32-bit boundary (as required), or ensures alignment of following
    options (not mandatory).


6.2.  Ignored Option

    The Ignored option, with type 32, signals that a DCCP did not
    understand some option.  This can happen, for example, when one DCCP
    converses with another, extended DCCP.  Each Ignored option has one
    or more bytes of data.  The first byte contains the offending option
    type; the second and subsequent, if present, contain the first bytes
    of the offending option's data.  If the offending option had data,
    the Ignored option MUST include at least one byte of that data, but
    the Ignored option MUST NOT carry more Opt Data than the offending
    option had data.

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    Ignored options should preferably concern options sent on the packet
    acknowledged by the Acknowledgement Number.  Packets without
    Acknowledgement Numbers (that is, DCCP-Request and DCCP-Data) SHOULD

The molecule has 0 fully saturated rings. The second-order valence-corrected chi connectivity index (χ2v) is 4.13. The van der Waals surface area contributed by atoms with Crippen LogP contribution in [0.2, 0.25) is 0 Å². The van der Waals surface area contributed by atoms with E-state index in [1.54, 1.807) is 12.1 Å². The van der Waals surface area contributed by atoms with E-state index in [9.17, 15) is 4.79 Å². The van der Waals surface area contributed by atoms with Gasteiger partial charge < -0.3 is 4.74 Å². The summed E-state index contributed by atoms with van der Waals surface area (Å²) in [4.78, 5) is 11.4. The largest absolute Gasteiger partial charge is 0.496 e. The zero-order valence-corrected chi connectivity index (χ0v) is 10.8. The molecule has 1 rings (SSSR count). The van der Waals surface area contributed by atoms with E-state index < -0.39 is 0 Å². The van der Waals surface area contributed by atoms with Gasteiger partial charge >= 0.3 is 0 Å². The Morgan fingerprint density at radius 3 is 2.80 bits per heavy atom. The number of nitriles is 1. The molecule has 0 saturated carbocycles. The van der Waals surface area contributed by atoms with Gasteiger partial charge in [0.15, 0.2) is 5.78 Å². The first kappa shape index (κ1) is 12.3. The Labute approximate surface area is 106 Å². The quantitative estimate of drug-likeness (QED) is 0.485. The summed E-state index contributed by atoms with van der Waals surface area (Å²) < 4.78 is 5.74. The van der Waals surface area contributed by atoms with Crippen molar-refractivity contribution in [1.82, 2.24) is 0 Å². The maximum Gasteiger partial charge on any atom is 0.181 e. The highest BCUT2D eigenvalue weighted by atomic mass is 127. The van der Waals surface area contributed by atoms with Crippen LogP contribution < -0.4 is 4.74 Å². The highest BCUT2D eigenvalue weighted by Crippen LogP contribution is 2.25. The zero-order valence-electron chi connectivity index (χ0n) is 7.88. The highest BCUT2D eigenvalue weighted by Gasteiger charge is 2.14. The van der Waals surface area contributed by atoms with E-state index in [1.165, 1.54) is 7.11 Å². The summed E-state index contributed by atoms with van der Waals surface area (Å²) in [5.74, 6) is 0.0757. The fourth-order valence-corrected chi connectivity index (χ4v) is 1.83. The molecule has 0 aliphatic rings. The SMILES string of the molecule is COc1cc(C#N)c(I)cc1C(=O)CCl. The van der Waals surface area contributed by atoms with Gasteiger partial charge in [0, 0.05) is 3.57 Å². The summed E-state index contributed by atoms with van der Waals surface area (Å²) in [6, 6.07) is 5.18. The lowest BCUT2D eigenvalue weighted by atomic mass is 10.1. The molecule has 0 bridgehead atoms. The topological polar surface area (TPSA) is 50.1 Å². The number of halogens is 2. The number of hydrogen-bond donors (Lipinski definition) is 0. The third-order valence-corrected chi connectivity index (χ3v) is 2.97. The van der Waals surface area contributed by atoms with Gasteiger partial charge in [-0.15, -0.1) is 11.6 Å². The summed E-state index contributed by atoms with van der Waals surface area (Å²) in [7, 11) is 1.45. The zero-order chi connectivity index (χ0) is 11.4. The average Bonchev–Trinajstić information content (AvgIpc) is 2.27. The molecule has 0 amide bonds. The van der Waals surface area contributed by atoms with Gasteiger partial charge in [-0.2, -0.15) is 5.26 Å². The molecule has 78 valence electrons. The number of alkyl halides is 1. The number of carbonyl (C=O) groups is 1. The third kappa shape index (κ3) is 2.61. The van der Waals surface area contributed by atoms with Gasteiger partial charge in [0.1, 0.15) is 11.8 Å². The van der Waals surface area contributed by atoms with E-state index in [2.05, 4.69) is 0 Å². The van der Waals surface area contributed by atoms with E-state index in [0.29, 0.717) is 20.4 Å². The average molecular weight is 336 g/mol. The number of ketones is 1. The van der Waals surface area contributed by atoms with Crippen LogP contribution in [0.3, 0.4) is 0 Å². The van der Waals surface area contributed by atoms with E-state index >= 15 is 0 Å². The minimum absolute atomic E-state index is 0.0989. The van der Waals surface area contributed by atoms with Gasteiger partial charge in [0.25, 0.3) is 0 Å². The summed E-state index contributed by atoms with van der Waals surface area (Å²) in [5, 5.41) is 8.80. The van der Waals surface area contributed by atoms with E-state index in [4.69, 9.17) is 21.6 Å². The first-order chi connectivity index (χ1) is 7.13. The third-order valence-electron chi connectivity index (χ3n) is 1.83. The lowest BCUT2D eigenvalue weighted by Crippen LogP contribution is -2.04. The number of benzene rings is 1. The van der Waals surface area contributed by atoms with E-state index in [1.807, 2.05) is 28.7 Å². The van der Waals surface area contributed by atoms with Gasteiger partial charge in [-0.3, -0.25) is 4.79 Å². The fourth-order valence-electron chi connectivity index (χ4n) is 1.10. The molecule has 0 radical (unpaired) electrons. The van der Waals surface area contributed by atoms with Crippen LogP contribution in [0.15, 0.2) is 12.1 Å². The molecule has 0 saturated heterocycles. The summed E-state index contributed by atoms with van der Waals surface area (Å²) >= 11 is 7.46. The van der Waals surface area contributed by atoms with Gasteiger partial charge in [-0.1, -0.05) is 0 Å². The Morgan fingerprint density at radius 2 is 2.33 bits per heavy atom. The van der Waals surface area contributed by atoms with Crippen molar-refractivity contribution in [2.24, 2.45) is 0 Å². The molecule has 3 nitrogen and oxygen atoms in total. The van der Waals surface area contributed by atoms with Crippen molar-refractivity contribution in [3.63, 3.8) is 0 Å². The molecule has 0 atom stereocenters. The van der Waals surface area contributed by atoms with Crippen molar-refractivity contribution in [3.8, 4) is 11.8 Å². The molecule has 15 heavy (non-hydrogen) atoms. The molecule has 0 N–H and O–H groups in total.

NOT carry Ignored options.

    |00100000|00000011|Opt Type|
     Type=32  Length=3

    |00100000| Length |Opt Type|  Opt Data ...

6.3.  Mandatory Option

    The Mandatory option, with type 1, is a single byte option that
    indicates that the immediately following option is mandatory.  If
    the receiving DCCP does not understand that following option, it
    MUST reset the connection with Reset Reason set to "Mandatory
    Failure".  For instance, say DCCP A receives a packet with two
    options: a Mandatory option, and immediately following, another
    option O.  Then DCCP A would reset the connection (rather than, for
    example, sending an Ignored(O) option) if it did not understand O's
    type; if it understood O's type, but not O's data; if O's data was
    invalid for O's type; if O was a feature negotiation option, and
    DCCP A did not understand the enclosed feature number; if DCCP A
    understood O, but chose not to perform the action O implies; and so


6.4.  Feature Negotiation